Improving Maternal Health and
Promoting Safe Motherhood with Three-Pronged Approaches: Education, Human
Rights and Access to Reproductive Health Services in Uganda
Sefinew Demlie Gezahegn
(BSW, MA, MS)
Open Society Institute’s Civil
Society Professionals Program Fellow (2019/20) at CEHURD
purpose of this paper is to understand the extent of maternal health problems
in Uganda. The paper will explain the major causes of maternal death,
complications of maternal health, access to reproductive health services, and
interventions to improve maternal health and promote safe motherhood.
health is the overall health of a mother during gestation, pregnancy,
childbirth, and for a period afterwards. Maternal death is “the death of a
woman while pregnant, or within 42 days of termination of pregnancy,
irrespective of the duration and site of the pregnancy or its management (from
direct or indirect obstetric death), but not from accidental or incidental
causes” (Roback Morse, 2014, par. 6).
According to the World Health
Organization (WHO) (2019), approximately 830 women die daily from preventable
causes associated with pregnancy and childbirth. In 2017, the Maternal Mortality
Ratio (MMR) in developing countries like Uganda was found to be 462 per 100,000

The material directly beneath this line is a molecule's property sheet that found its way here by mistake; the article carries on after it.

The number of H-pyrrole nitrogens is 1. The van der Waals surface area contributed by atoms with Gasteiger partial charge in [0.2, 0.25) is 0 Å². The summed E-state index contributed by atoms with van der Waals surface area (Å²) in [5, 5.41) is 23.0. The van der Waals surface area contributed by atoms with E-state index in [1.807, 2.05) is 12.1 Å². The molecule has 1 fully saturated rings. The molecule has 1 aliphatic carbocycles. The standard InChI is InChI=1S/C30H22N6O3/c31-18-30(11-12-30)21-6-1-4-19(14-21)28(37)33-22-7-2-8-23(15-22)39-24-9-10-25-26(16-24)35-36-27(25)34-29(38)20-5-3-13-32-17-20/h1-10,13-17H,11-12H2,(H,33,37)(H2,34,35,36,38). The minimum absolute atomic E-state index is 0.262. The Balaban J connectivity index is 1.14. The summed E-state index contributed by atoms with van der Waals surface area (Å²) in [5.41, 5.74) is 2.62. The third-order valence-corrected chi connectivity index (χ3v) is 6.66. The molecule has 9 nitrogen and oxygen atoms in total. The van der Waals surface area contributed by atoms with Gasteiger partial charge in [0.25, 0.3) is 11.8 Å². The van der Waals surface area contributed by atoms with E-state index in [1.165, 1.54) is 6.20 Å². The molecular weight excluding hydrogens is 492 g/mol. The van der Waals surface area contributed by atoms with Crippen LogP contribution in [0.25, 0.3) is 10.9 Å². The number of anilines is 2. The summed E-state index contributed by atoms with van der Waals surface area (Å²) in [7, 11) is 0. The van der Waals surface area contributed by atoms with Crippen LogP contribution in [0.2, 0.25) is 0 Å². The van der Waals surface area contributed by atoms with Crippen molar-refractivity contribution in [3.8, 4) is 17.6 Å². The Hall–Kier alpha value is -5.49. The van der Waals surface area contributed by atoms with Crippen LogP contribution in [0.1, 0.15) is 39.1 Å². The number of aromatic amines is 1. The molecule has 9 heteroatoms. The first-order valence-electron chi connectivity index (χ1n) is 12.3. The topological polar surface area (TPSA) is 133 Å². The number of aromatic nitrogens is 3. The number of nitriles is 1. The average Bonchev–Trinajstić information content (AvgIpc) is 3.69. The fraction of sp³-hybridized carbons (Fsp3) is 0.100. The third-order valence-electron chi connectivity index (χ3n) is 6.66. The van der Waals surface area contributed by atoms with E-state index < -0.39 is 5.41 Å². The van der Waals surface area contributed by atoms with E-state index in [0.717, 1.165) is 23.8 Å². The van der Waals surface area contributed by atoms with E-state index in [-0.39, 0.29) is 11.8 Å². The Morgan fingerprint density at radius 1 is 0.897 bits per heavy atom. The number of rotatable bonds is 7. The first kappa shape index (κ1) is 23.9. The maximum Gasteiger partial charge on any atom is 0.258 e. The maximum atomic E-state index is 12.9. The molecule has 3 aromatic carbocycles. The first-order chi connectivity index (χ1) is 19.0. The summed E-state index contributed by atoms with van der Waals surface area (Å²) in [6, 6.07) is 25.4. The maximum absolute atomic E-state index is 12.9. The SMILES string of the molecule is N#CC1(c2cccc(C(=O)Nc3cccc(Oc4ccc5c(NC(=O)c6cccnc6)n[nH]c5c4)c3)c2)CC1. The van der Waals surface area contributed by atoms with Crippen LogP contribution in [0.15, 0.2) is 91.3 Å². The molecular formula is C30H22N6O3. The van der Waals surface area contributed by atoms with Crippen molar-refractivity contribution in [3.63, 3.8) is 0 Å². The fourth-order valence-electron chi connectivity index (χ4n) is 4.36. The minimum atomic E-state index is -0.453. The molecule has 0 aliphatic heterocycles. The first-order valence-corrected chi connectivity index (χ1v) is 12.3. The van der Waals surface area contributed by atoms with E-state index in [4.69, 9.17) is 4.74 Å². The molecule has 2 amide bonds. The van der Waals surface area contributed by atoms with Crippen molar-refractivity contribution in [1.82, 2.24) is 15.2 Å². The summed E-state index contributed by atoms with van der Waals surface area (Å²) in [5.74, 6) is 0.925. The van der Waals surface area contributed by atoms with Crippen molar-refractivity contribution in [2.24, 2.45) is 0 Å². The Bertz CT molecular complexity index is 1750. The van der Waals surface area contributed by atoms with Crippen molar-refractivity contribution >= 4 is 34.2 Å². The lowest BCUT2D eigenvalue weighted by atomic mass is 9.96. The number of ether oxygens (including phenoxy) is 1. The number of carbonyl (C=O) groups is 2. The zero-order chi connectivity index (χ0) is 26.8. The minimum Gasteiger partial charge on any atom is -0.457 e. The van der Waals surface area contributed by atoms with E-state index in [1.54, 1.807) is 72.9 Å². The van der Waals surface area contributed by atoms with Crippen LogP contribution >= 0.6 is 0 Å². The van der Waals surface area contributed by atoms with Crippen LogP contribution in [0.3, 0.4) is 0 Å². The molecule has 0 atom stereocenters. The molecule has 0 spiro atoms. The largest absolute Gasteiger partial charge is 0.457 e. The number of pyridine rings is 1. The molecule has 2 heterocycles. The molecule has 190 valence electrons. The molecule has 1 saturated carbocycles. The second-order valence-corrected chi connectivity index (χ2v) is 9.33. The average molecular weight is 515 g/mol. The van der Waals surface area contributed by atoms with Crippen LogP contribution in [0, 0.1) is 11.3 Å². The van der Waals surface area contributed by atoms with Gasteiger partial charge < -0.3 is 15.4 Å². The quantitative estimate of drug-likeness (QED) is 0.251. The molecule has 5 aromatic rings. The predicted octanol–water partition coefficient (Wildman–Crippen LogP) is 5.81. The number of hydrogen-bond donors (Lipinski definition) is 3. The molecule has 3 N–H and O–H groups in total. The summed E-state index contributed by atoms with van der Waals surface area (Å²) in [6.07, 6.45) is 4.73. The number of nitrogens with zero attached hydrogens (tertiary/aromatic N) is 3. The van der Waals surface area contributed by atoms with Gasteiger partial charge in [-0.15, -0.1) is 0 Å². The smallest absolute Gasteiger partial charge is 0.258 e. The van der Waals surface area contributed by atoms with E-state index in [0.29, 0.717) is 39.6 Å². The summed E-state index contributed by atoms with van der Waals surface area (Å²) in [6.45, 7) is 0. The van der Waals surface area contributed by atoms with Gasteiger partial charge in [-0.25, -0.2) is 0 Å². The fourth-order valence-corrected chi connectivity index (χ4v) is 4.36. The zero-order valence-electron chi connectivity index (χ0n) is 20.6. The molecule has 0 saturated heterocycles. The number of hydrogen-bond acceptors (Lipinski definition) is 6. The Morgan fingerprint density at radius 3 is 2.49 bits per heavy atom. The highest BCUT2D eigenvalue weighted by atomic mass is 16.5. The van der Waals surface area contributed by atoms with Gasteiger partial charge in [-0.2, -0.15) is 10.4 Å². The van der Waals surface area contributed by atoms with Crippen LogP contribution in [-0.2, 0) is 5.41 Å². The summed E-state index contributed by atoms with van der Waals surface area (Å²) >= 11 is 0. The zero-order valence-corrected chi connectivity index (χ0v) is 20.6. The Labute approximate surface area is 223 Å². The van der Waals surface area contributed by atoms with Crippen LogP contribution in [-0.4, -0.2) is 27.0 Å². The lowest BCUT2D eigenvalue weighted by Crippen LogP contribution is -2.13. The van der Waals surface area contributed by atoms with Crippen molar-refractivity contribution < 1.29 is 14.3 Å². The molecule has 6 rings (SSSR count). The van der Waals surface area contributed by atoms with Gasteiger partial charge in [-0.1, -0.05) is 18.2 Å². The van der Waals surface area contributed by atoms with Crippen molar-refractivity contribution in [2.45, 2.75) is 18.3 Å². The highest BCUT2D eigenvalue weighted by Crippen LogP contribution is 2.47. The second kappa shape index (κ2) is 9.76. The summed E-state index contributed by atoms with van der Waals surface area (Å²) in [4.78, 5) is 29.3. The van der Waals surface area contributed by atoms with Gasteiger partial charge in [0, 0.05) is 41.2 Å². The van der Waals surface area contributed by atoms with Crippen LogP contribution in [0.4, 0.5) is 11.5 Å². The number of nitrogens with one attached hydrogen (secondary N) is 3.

live births whereas the MMR for high income countries was 11 per 100,000
livebirths (WHO, 2019), a stark 451 difference.
the East African region, major barriers such as inaccessible Sexual and Reproductive
Health (SRH) care services contribute to maternal deaths. To prevent maternal
mortality and morbidity, access to comprehensive abortion care and contraceptive
services are largely needed. In this East African region, it is estimated that
2.7 million abortions take place annually; however, a majority of these
abortions are unsafe and oftentimes a cause for maternal mortality and
et al., 2016).
In 2016, the
Ugandan Demographic Health Survey (UDHS) indicated that Uganda has shown slight
progress in reducing maternal mortality which was 368 deaths per 100,000 live
births compared to 428 maternal deaths per 100,000 live births in 2011(UDHS, 2011;
UNICEF Uganda, 2019). In 2016, approximately 15 pregnant Ugandan women were
dying every day because of direct causes such as hemorrhage and hypertensive
(such as high blood pressure, gestational diabetes, anemia, infections, breech
position) during pregnancy and following childbirth remain a common cause of
maternal mortality. Almost all of these complications develop during pregnancy (Atuhaire & Kaberuka, 2016).
In Uganda, hemorrhage (42%), prolonged labor (22%) and unsafe abortion (11%) are